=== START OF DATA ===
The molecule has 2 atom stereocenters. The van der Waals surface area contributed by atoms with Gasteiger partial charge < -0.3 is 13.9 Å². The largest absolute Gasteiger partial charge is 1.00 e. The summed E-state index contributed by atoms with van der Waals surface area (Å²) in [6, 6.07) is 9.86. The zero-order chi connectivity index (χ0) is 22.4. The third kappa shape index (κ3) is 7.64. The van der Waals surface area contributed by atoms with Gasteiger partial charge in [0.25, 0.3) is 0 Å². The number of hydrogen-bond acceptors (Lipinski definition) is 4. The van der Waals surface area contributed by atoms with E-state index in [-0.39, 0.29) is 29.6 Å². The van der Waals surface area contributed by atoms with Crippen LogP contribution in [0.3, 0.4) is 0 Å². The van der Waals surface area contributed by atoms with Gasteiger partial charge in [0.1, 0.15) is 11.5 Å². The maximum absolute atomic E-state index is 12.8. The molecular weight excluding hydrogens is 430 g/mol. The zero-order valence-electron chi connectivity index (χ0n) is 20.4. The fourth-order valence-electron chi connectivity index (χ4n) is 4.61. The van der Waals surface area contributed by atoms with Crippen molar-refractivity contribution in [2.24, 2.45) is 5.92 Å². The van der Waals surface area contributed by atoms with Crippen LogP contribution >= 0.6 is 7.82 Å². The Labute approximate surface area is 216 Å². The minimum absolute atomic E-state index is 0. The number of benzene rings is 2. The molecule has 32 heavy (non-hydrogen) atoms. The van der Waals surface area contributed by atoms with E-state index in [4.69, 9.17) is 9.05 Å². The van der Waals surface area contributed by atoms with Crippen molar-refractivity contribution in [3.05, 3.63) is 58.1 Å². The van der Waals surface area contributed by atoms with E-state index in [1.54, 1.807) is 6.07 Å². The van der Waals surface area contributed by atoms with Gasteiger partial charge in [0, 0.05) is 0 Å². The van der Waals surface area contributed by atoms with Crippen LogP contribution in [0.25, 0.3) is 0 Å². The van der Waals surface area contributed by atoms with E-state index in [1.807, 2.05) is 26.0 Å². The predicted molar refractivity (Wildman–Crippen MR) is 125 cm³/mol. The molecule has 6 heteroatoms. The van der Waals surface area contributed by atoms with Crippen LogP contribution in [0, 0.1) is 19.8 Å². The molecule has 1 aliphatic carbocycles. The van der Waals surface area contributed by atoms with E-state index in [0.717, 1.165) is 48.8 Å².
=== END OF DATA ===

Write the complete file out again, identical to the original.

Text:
The molecule has 2 atom stereocenters. The van der Waals surface area contributed by atoms with Gasteiger partial charge < -0.3 is 13.9 Å². The largest absolute Gasteiger partial charge is 1.00 e. The summed E-state index contributed by atoms with van der Waals surface area (Å²) in [6, 6.07) is 9.86. The zero-order chi connectivity index (χ0) is 22.4. The third kappa shape index (κ3) is 7.64. The van der Waals surface area contributed by atoms with Gasteiger partial charge in [0.25, 0.3) is 0 Å². The number of hydrogen-bond acceptors (Lipinski definition) is 4. The van der Waals surface area contributed by atoms with E-state index in [-0.39, 0.29) is 29.6 Å². The van der Waals surface area contributed by atoms with Crippen LogP contribution in [0.3, 0.4) is 0 Å². The van der Waals surface area contributed by atoms with Gasteiger partial charge in [0.1, 0.15) is 11.5 Å². The maximum absolute atomic E-state index is 12.8. The molecular weight excluding hydrogens is 430 g/mol. The zero-order valence-electron chi connectivity index (χ0n) is 20.4. The fourth-order valence-electron chi connectivity index (χ4n) is 4.61. The van der Waals surface area contributed by atoms with Crippen molar-refractivity contribution in [2.24, 2.45) is 5.92 Å². The van der Waals surface area contributed by atoms with Crippen LogP contribution >= 0.6 is 7.82 Å². The Labute approximate surface area is 216 Å². The minimum absolute atomic E-state index is 0. The number of benzene rings is 2. The molecule has 32 heavy (non-hydrogen) atoms. The van der Waals surface area contributed by atoms with E-state index in [4.69, 9.17) is 9.05 Å². The van der Waals surface area contributed by atoms with Crippen molar-refractivity contribution in [3.05, 3.63) is 58.1 Å². The van der Waals surface area contributed by atoms with E-state index in [1.54, 1.807) is 6.07 Å². The van der Waals surface area contributed by atoms with Gasteiger partial charge in [0, 0.05) is 0 Å². The van der Waals surface area contributed by atoms with Crippen LogP contribution in [0.25, 0.3) is 0 Å². The van der Waals surface area contributed by atoms with E-state index in [1.807, 2.05) is 26.0 Å². The predicted molar refractivity (Wildman–Crippen MR) is 125 cm³/mol. The molecule has 6 heteroatoms. The van der Waals surface area contributed by atoms with Crippen LogP contribution in [0, 0.1) is 19.8 Å². The molecule has 1 aliphatic carbocycles. The van der Waals surface area contributed by atoms with E-state index in [0.717, 1.165) is 48.8 Å².